Ohtani certainly has a more mixed track record on the mound. After a strong performance in 2018 as a pitcher was cut short due to an eventual Tommy John surgery, he missed all of 2019, only made two starts in 2020, and has made two starts thus far in 2020. Add it all up and you have just 62 MLB innings, albeit very good ones as evidenced by his 3.92 ERA and 3.91 FIP (Field Independent Pitching). Ohtani’s had mixed results so far in 2021; his 1.04 ERA is obviously fantastic while his 26.8 walk percentage is abysmal. What’s not in question, however, is his sheer ability to miss bats.
As you can see above, he’s near the top for very meaningful strikeout indicators. Among all pitchers with 25 plate appearances against, Ohtani trails just 10 pitchers in whiff percentage, which is the total percentage of whiffs-per-swing. He throws one of the hardest fastballs in the entire sport and has maxed out at 101 mph this season. Add in his three superb secondary pitches and you have one of the nastiest inning-per-inning pitchers in the sport. There simply aren’t many pitchers capable of touching 101 mph, throwing a 93 diving mph splitter, and spinning two-plane breaking balls. With the results to boot, it’s not just aesthetically-pleasing but he’s also showing the ability to miss bats.
Obviously, the pitching aspect is very much a work in progress for Ohtani. He’ll make his third start of the season tonight and the goal has to be getting deeper into the game and fixing his ugly command numbers. I’m a believer that the stuff and athleticism are too good to have 20-grade command and think that more reps will alleviate that issue. The first step to doing it, though, is simply getting himself out there more often.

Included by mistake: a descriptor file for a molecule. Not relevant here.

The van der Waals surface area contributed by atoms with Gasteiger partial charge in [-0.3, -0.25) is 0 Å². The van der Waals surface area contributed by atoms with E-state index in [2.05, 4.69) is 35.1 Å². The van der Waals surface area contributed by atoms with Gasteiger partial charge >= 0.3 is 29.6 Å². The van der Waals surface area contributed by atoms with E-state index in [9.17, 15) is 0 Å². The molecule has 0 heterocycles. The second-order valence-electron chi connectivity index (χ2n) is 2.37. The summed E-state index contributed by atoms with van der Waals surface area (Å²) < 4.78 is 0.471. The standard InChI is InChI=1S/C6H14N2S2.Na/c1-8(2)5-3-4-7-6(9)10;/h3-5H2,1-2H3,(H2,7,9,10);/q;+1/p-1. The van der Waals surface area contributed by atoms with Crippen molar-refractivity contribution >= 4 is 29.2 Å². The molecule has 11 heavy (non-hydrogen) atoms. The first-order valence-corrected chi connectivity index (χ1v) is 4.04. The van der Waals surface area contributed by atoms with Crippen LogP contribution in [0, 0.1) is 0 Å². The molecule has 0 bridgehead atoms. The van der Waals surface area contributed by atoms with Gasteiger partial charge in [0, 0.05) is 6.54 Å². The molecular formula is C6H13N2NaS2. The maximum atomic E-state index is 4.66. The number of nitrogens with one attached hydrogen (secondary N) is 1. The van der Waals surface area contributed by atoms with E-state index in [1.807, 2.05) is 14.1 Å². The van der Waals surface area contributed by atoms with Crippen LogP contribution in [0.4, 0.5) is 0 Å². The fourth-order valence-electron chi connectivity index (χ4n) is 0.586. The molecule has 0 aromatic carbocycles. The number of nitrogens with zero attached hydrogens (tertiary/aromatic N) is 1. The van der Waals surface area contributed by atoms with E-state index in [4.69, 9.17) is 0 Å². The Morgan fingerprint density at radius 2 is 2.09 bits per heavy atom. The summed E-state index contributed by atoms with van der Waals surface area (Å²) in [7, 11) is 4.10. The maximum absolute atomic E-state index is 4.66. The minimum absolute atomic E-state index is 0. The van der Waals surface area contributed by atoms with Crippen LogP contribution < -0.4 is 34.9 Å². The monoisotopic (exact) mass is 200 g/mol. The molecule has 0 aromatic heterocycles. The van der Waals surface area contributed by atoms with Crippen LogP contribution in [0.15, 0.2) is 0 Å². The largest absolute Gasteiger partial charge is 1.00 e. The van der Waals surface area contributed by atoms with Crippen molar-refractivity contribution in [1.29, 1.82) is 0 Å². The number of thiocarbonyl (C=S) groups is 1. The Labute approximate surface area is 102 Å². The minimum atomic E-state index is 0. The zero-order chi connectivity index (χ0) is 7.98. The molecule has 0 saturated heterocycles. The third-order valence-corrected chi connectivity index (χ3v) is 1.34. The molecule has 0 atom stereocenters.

Shohei Ohtani, the speedster
- 96th percentile sprint speed
It’s easy to forget about Ohtani’s speed when he’s busy hitting baseballs 450 feet or throwing them 101 mph. That speed, when it’s on display, is equally as impressive, however. This is apparent by just looking at the raw traditional stats, whether it’s his two triples or three stolen bases in 20 games this year. That speed is even more impressive when you see his 96th percentile sprint speed. At 29.2 feet-per-second, he’s well above the average rate of 27 feet/sec and grouped around names like Mike Trout, Byron Buxton, and Ronald Acuña Jr.
Again, it’s easy to forget about this speed but he’s already swiped 32 bases in his career. With multiple stolen bases and triples this season, we’ve seen more of this speed from Ohtani. Just another electric tool in Ohtani’s diverse and elite arsenal.
The whole package
You probably didn’t need me to tell you all of this to not only recognize Ohtani’s greatness but also how unprecedented this all is. As the Angels Twitter account said this morning, Ohtani is entering tonight as the first starting pitcher in nearly a century to make a start while also leading the majors in home runs (7).
The skills he displays as a hitter, pitcher, and runner are elite in their own right. When he’s capable of doing all three things, it’s completely unprecedented. The power/speed combination is matched by a select few in the game: Mike Trout, Fernando Tatis Jr., Ronald Acuña Jr, Byron Buxton, Jazz Chisolm Jr., Akil Baddoo, and Chris Taylor are the only others with 90th+ percentile sprint speeds and barrel percentages. What separates Ohtani from that group is his pitching ability, one that has seen him post a 98th percentile whiff rate this season.
Soak this all in, Angels fans. The Angels have not one but two generational talents on the roster in Mike Trout and Shohei Ohtani. We know about Mike Trout’s yearly greatness but Shohei Ohtani is doing equally unprecedented things on the baseball field. While the team success has not been there, having the chance to watch history unfold is quite the treat.